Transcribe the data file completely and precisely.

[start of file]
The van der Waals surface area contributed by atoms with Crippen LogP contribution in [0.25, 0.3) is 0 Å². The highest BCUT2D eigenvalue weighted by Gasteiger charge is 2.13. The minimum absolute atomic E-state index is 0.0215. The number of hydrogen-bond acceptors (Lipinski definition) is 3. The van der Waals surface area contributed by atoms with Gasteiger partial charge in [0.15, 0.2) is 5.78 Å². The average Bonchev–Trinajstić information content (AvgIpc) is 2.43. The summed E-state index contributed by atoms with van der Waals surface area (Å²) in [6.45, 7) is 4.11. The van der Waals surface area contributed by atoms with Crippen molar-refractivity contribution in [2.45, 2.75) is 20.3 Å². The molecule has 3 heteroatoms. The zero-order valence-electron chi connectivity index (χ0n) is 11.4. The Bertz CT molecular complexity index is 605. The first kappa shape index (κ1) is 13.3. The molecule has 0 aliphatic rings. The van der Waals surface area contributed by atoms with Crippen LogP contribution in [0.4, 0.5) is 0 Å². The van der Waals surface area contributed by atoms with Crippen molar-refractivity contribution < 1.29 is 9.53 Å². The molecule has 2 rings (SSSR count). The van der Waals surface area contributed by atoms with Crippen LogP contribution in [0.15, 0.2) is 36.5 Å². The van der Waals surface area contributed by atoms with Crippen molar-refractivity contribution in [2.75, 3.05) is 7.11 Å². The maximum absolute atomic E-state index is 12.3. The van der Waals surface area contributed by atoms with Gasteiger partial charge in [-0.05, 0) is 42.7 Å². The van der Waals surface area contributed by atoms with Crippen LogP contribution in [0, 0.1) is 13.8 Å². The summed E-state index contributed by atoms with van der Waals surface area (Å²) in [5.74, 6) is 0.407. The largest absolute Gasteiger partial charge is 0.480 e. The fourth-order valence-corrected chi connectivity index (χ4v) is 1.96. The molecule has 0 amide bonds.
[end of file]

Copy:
The van der Waals surface area contributed by atoms with Crippen LogP contribution in [0.25, 0.3) is 0 Å². The highest BCUT2D eigenvalue weighted by Gasteiger charge is 2.13. The minimum absolute atomic E-state index is 0.0215. The number of hydrogen-bond acceptors (Lipinski definition) is 3. The van der Waals surface area contributed by atoms with Gasteiger partial charge in [0.15, 0.2) is 5.78 Å². The average Bonchev–Trinajstić information content (AvgIpc) is 2.43. The summed E-state index contributed by atoms with van der Waals surface area (Å²) in [6.45, 7) is 4.11. The van der Waals surface area contributed by atoms with Crippen molar-refractivity contribution in [2.45, 2.75) is 20.3 Å². The molecule has 3 heteroatoms. The zero-order valence-electron chi connectivity index (χ0n) is 11.4. The Bertz CT molecular complexity index is 605. The first kappa shape index (κ1) is 13.3. The molecule has 0 aliphatic rings. The van der Waals surface area contributed by atoms with Crippen LogP contribution in [0.4, 0.5) is 0 Å². The van der Waals surface area contributed by atoms with Crippen molar-refractivity contribution < 1.29 is 9.53 Å². The molecule has 2 rings (SSSR count). The van der Waals surface area contributed by atoms with Crippen LogP contribution in [0.15, 0.2) is 36.5 Å². The van der Waals surface area contributed by atoms with Crippen molar-refractivity contribution in [2.75, 3.05) is 7.11 Å². The maximum absolute atomic E-state index is 12.3. The van der Waals surface area contributed by atoms with Gasteiger partial charge in [-0.05, 0) is 42.7 Å². The van der Waals surface area contributed by atoms with Crippen LogP contribution in [0, 0.1) is 13.8 Å². The summed E-state index contributed by atoms with van der Waals surface area (Å²) in [5.74, 6) is 0.407. The largest absolute Gasteiger partial charge is 0.480 e. The fourth-order valence-corrected chi connectivity index (χ4v) is 1.96. The molecule has 0 amide bonds.